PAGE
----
For two decades, a major issue in Nevada has been the proposed nuclear waste repository at Yucca Mountain. In the late 1980s, the federal government named the site as the top candidate for a permanent repository for waste from nuclear reactors that had been piling up at temporary sites in 39 states. Reid has opposed the repository with every parliamentary and political tool at his command while senators from states with temporary sites have pressed hard for it. Bill Clinton carried Nevada by narrow margins in 1992 and 1996 largely because he promised to veto the establishment of even a temporary site at Yucca Mountain. Reid’s task was to assemble sufficient votes to prevent an override of Clinton’s veto, which he did consistently through 2000.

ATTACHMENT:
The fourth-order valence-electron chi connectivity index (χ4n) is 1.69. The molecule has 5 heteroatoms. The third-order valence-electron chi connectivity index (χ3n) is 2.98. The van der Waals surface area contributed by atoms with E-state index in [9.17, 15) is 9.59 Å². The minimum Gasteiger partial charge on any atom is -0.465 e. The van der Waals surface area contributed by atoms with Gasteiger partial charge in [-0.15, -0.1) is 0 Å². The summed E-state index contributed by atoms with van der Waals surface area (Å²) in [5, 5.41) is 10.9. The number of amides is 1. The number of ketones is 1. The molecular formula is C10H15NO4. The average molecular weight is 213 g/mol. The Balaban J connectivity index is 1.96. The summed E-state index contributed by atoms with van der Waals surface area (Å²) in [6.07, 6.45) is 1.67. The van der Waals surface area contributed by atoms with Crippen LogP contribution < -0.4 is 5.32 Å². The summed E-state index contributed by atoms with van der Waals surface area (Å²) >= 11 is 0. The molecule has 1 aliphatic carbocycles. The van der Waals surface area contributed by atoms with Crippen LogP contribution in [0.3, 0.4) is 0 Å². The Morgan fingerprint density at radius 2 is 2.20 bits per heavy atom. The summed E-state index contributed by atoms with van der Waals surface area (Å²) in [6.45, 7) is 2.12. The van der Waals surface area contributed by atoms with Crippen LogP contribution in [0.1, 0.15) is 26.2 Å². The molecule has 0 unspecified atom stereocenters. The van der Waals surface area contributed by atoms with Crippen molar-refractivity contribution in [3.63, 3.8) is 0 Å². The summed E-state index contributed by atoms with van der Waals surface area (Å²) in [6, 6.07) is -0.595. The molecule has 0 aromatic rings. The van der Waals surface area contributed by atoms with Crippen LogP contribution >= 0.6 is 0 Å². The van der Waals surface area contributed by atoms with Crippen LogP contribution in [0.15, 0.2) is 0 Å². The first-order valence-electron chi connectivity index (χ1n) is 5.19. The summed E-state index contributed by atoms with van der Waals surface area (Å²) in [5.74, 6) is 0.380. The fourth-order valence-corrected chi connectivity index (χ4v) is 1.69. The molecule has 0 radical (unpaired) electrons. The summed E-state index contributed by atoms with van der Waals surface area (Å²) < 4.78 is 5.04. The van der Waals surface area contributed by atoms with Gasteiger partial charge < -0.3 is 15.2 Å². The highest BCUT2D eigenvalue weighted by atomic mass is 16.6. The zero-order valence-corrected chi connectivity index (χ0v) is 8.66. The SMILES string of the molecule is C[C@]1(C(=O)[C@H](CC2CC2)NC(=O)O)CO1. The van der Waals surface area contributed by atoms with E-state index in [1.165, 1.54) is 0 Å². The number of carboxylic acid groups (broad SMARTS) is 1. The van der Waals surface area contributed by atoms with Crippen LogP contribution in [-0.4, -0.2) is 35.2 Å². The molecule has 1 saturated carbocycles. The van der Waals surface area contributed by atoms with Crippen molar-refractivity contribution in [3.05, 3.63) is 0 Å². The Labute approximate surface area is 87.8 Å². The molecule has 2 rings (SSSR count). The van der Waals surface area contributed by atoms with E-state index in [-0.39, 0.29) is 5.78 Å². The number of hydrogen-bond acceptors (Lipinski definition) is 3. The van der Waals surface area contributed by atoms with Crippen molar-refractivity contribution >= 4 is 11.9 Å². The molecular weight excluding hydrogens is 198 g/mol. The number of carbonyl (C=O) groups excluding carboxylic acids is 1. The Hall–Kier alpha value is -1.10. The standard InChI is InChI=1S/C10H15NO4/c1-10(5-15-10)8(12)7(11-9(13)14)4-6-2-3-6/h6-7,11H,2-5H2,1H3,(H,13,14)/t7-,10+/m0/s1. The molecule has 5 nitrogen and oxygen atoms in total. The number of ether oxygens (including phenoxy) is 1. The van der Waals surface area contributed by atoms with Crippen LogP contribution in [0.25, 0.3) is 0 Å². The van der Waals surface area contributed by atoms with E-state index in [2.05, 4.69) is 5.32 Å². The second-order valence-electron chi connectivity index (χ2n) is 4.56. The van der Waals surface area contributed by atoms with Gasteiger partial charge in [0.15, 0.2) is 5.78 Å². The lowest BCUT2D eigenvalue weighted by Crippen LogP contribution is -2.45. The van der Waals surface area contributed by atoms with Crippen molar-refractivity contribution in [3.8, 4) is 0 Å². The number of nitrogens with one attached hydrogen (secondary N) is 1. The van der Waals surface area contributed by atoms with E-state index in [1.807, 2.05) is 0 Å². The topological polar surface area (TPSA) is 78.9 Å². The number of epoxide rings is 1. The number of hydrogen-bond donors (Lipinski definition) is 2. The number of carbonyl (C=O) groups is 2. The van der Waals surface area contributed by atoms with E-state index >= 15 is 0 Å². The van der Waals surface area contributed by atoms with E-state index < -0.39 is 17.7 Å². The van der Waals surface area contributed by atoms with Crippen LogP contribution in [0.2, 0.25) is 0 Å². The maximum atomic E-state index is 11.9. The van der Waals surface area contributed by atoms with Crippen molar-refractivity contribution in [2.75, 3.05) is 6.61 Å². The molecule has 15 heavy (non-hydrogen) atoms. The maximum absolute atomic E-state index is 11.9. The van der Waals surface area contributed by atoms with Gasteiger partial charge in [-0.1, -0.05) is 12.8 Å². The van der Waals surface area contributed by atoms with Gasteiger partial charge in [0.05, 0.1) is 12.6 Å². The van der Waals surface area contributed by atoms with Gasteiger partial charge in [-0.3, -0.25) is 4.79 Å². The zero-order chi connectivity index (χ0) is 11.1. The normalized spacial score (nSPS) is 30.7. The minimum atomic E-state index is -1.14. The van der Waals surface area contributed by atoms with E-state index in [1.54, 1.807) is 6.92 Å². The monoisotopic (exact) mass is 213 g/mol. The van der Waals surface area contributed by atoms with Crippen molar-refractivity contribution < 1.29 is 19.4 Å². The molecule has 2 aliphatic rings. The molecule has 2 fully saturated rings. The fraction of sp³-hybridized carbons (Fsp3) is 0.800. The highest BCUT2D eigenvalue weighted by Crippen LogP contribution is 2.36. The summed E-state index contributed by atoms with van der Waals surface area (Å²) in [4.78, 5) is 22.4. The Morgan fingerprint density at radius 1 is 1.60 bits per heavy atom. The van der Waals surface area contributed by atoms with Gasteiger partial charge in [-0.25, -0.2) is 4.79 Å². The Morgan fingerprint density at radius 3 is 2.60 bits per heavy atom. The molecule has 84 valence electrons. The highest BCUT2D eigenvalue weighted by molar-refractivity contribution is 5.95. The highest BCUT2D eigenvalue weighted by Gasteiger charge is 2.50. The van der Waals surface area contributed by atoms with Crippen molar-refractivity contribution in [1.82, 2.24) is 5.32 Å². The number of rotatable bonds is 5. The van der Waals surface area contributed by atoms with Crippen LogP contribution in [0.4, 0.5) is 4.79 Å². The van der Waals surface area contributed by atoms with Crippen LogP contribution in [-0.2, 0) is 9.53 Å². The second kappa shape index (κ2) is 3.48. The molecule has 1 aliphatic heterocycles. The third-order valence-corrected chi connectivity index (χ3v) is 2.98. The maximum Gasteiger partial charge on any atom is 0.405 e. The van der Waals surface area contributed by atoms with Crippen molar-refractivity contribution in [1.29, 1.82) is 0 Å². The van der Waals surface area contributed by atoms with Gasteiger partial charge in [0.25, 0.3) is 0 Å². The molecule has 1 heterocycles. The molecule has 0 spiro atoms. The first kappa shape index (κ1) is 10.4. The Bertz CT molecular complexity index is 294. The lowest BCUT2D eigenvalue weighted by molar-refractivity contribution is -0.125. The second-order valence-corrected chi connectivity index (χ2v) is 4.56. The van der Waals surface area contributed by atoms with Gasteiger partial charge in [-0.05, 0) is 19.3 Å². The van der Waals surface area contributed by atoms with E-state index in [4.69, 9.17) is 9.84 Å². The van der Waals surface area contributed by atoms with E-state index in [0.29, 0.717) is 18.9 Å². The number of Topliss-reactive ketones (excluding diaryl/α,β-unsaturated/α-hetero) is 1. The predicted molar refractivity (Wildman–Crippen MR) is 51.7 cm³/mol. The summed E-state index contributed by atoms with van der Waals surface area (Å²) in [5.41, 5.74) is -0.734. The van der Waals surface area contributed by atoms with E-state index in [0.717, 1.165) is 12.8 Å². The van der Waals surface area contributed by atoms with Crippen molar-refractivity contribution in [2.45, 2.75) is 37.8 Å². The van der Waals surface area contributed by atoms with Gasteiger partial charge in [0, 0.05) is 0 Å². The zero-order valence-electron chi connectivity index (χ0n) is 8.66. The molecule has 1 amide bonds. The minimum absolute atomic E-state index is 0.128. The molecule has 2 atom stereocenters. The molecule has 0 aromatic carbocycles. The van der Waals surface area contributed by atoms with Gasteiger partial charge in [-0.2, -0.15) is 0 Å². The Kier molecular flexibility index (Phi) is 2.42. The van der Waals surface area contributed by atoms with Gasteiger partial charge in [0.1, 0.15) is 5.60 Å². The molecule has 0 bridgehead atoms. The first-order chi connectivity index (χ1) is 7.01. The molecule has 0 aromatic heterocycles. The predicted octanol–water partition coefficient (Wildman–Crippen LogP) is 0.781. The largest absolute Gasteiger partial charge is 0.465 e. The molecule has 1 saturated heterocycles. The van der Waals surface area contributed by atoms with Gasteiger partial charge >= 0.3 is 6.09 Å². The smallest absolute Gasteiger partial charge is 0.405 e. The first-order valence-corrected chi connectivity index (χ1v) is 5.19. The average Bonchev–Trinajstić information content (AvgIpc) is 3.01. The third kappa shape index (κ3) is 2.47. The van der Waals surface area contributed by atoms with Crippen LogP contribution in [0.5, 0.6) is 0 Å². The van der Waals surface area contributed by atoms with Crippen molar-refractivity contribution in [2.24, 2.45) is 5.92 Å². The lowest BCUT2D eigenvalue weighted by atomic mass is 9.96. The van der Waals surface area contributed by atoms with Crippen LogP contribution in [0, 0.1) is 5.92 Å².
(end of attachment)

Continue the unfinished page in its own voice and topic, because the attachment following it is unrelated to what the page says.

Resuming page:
In 2002, President George W. Bush designated Yucca Mountain as the permanent site. The law provided for a veto by the governor, which could be overridden by majorities in both chambers of Congress. In April 2002, Republican Gov. Kenny Guinn issued his veto. Reid tried, but failed, later that year to defeat the bill approving the site. But for Reid, the fight was not over. Lawsuits were filed against the plan, and as the chairman of the Appropriations subcommittee with jurisdiction over the Energy Department, he was able to block funding for the repository year after year. In November 2004, Reid, by then the Senate minority leader, negotiated with the Bush administration over judicial appointments and agreed to approve 175 Bush nominees in return for the appointment of his aide, Gregory Jaczko, to the Nuclear Regulatory Commission, which had to approve the site before it could go forward. He pushed to move up Nevada’s presidential primary to January 2008, a move that ended up forcing candidates to take an early stand on waste storage. Then-Democratic candidate Barack Obama obliged by opposing the Yucca Mountain site and, after taking office, put the repository on hold.